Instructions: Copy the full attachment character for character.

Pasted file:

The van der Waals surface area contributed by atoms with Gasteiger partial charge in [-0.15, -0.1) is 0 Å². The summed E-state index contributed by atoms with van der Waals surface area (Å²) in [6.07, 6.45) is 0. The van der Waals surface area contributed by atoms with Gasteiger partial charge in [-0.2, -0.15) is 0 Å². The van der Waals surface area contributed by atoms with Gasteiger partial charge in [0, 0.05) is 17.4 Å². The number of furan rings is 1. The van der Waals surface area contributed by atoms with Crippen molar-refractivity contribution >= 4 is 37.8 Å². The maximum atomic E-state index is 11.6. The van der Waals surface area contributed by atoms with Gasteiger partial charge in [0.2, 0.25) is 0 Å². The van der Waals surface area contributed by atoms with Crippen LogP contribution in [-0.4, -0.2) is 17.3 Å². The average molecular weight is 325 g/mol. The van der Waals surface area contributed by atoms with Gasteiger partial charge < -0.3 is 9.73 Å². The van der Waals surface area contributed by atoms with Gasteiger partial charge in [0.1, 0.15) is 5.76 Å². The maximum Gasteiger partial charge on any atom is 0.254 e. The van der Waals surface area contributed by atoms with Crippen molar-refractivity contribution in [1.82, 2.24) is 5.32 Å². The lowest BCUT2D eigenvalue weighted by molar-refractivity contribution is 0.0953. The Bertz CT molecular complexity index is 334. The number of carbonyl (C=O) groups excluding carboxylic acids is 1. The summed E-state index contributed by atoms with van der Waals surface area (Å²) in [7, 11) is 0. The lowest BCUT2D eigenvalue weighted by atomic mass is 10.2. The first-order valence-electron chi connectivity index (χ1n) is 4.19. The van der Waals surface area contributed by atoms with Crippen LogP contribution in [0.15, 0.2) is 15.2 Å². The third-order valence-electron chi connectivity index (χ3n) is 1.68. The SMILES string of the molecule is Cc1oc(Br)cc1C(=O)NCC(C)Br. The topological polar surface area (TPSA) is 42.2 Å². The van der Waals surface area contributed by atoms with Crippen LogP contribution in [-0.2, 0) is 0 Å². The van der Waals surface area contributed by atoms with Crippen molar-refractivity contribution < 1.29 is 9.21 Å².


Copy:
The van der Waals surface area contributed by atoms with Gasteiger partial charge in [-0.15, -0.1) is 0 Å². The summed E-state index contributed by atoms with van der Waals surface area (Å²) in [6.07, 6.45) is 0. The van der Waals surface area contributed by atoms with Gasteiger partial charge in [-0.2, -0.15) is 0 Å². The van der Waals surface area contributed by atoms with Gasteiger partial charge in [0, 0.05) is 17.4 Å². The number of furan rings is 1. The van der Waals surface area contributed by atoms with Crippen molar-refractivity contribution >= 4 is 37.8 Å². The maximum atomic E-state index is 11.6. The van der Waals surface area contributed by atoms with Gasteiger partial charge in [0.2, 0.25) is 0 Å². The van der Waals surface area contributed by atoms with Crippen LogP contribution in [-0.4, -0.2) is 17.3 Å². The average molecular weight is 325 g/mol. The van der Waals surface area contributed by atoms with Gasteiger partial charge < -0.3 is 9.73 Å². The van der Waals surface area contributed by atoms with Gasteiger partial charge in [0.1, 0.15) is 5.76 Å². The maximum Gasteiger partial charge on any atom is 0.254 e. The van der Waals surface area contributed by atoms with Crippen molar-refractivity contribution in [1.82, 2.24) is 5.32 Å². The lowest BCUT2D eigenvalue weighted by molar-refractivity contribution is 0.0953. The Bertz CT molecular complexity index is 334. The number of carbonyl (C=O) groups excluding carboxylic acids is 1. The summed E-state index contributed by atoms with van der Waals surface area (Å²) in [7, 11) is 0. The lowest BCUT2D eigenvalue weighted by atomic mass is 10.2. The first-order valence-electron chi connectivity index (χ1n) is 4.19. The van der Waals surface area contributed by atoms with Crippen LogP contribution in [0.15, 0.2) is 15.2 Å². The third-order valence-electron chi connectivity index (χ3n) is 1.68. The SMILES string of the molecule is Cc1oc(Br)cc1C(=O)NCC(C)Br. The topological polar surface area (TPSA) is 42.2 Å². The van der Waals surface area contributed by atoms with Crippen LogP contribution in [-0.2, 0) is 0 Å². The van der Waals surface area contributed by atoms with Crippen molar-refractivity contribution < 1.29 is 9.21 Å².